Mike Greenberg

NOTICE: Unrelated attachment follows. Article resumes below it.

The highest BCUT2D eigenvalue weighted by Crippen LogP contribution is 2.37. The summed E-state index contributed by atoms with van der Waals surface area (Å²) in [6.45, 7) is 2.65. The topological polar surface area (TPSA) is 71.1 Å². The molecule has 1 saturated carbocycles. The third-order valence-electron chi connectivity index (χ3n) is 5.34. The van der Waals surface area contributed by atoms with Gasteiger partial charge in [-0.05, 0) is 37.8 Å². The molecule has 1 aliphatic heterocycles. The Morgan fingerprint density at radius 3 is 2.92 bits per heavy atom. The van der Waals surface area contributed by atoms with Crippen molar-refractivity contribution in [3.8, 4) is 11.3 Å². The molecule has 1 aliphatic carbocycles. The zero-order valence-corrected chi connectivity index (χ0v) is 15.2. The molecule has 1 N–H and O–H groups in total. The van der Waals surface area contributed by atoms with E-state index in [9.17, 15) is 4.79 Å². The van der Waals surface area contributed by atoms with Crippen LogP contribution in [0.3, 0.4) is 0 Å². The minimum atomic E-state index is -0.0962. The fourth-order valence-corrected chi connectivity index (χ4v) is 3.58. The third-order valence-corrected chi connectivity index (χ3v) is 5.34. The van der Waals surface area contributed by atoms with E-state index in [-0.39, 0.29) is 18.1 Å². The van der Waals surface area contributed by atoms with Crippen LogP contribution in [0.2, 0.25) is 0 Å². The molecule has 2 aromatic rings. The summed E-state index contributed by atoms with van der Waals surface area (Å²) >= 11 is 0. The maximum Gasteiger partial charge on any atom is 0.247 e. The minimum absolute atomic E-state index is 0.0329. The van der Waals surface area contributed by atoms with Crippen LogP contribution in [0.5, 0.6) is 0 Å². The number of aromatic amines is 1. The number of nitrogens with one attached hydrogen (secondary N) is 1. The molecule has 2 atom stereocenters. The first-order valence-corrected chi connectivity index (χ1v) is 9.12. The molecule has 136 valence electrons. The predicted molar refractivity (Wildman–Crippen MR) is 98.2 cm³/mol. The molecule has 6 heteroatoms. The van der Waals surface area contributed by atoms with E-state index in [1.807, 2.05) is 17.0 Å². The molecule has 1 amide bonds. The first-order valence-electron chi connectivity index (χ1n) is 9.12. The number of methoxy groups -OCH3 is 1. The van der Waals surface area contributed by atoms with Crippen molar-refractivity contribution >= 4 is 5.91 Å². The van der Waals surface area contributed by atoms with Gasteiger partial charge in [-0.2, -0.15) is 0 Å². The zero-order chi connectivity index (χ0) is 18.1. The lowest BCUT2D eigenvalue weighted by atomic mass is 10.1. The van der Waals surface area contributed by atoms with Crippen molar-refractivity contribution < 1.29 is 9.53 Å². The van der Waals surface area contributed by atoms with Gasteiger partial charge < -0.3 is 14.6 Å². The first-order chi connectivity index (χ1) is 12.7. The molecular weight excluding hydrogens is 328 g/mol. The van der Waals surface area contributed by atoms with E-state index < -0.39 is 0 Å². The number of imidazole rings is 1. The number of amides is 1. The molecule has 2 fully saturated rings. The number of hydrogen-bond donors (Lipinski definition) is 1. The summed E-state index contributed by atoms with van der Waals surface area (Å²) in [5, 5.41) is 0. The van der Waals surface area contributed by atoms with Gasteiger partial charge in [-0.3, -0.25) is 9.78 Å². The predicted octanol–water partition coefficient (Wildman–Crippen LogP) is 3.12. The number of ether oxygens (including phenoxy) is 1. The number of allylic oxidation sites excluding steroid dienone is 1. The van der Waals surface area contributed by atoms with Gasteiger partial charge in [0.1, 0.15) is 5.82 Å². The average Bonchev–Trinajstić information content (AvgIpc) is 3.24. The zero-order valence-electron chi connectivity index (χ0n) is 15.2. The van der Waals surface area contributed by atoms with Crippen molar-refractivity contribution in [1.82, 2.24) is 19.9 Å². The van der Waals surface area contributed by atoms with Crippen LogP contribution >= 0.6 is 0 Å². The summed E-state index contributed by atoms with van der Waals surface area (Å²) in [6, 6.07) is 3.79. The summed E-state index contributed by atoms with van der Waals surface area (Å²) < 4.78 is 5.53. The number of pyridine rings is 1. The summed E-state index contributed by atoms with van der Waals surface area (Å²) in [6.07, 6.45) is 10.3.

In fact, we might quote scores of examples among the pioneers of America, in Swiss, German, Russian, and in certain French villages; or the work done in Russia by gangs (artels) of masons, carpenters, boatmen, fishermen, etc., who undertake a task and divide the produce or the remuneration among themselves, without it passing through the intermediary of middlemen. In the United States the progress is still more striking. It was, first, the equalization of fortunes, by means of an income tax and succession duties, both heavily progressive, as also by a direct confiscation of the land in order to subdivide it, and by heavy war taxes levied upon the rich only. It is a festival of labour, in which a hundred people do work in a few hours that would not have been finished in a few days had they worked separately. And in two or three months the early crops will relieve the most pressing wants, and provide food for a people who, after so many centuries of expectation, will at least be able to appease their hunger and eat according to their appetite. This kind of culture spreads every year, and whereas agriculturists in the south of France and on the fertile plains of Western America are content with an average crop of 11 to 15 bushels per acre by extensive culture, they reap regularly 39 even 55, and sometimes 60 bushels per acre in the north of France. Moreover, the art of printing, that has so little progressed since Gutenberg, is still in its infancy. Stay where you are, but rent free. In the American prairies (which, however, only yield meagre spring wheat crops, from 7 to 15 bushels an acre, and even these are often marred by periodical droughts), 500 men, working only during eight months, produce the annual food of 50,000 people. In fact, the time is not far off when Lyons will only send higher class goods and a few novelties as patterns to Germany, Russia, and Japan. Maybe fewer waste-sheets will be published; but the matter printed will be more attentively read and more appreciated. We know beforehand that all that any man, or group of men, could suggest to-day would be far surpassed by the reality when it comes. Before such an irresistible force “conspiring kings” will be powerless. Let us not be disheartened if here and there its steps should move less rapidly. One hour’s work of a sewerman would be worth, they say, two hours of a professor’s work. The so-called practical objections are not very formidable either. Commerce seems an exception to this rule. and 1s. (Swan Sonnenschein.) Moreover, it is impossible to carry on mercantile production in everybody’s interest. It is necessary to remark that raw material reaches these factories in about the same state as it comes from the fields, and that the transformations gone through by the piece before it is converted into goods are completed in the course of these 17 hours. The methods of cultivation are known. [5] After that rent had to be paid, though Paris was in a state of chaos, and industry at a standstill; so that the revolutionist had absolutely nothing to depend upon but his allowance of fifteen pence a day! It is told of Rothschild that, seeing his fortune threatened by the Revolution of 1848, he hit upon the following stratagem: “I am quite willing to admit,” said he, “that my fortune has been accumulated at the expense of others, but if it were divided to-morrow among the millions of Europe, the share of each would only amount to five shillings. Industry and finance would be at a deadlock, yet a return to the first principles of justice would not have been achieved, and society would find itself powerless to construct a harmonious whole. The rock-walls in the valleys are laid out in terraces and covered with vines bearing golden fruit. Heinemann.) We should have to wait long — till the return of reaction, in fact! When they asked that labour should be organized, the reply was: “Patience, friends, the Government will see to it; meantime here is your 1s. He has exploited nobody.”. But these men, who would be happy to become hardy pioneers in so many branches of wealth-producing activity, must stay their hands because the owners of the soil, the mines, and the factories prefer to invest their capital — stolen in the first place from the community — in Turkish or Egyptian bonds, or in Patagonian gold mines, and so make Egyptian fellahs, Italian exiles, and Chinese coolies their wage-slaves. And we may say that all have the right to live, to satisfy their needs, and even their whims, when the necessaries of life have been secured for all. To-day there are 108 cotton-mills, possessing 715,000 spindles and 26,050 looms, which throw 234 million yards of textiles on the market annually.

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